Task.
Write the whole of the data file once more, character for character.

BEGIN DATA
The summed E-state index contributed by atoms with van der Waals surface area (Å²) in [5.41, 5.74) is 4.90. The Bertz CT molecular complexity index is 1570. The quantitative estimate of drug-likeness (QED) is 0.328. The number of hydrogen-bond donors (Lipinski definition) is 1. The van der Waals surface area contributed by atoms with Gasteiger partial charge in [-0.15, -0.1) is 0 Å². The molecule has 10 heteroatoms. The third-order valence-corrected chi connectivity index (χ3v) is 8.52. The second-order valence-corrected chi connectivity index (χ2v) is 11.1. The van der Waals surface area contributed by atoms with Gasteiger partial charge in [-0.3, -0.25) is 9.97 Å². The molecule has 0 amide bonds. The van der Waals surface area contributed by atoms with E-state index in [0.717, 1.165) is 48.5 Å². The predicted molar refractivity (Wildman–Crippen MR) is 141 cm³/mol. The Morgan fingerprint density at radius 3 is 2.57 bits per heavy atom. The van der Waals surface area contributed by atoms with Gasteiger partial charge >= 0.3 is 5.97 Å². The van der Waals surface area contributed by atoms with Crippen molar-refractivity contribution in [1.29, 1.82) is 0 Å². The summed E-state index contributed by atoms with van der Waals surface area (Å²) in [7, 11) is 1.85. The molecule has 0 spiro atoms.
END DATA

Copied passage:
The summed E-state index contributed by atoms with van der Waals surface area (Å²) in [5.41, 5.74) is 4.90. The Bertz CT molecular complexity index is 1570. The quantitative estimate of drug-likeness (QED) is 0.328. The number of hydrogen-bond donors (Lipinski definition) is 1. The van der Waals surface area contributed by atoms with Gasteiger partial charge in [-0.15, -0.1) is 0 Å². The molecule has 10 heteroatoms. The third-order valence-corrected chi connectivity index (χ3v) is 8.52. The second-order valence-corrected chi connectivity index (χ2v) is 11.1. The van der Waals surface area contributed by atoms with Gasteiger partial charge in [-0.3, -0.25) is 9.97 Å². The molecule has 0 amide bonds. The van der Waals surface area contributed by atoms with E-state index in [0.717, 1.165) is 48.5 Å². The predicted molar refractivity (Wildman–Crippen MR) is 141 cm³/mol. The Morgan fingerprint density at radius 3 is 2.57 bits per heavy atom. The van der Waals surface area contributed by atoms with Gasteiger partial charge >= 0.3 is 5.97 Å². The van der Waals surface area contributed by atoms with Crippen molar-refractivity contribution in [1.29, 1.82) is 0 Å². The summed E-state index contributed by atoms with van der Waals surface area (Å²) in [7, 11) is 1.85. The molecule has 0 spiro atoms.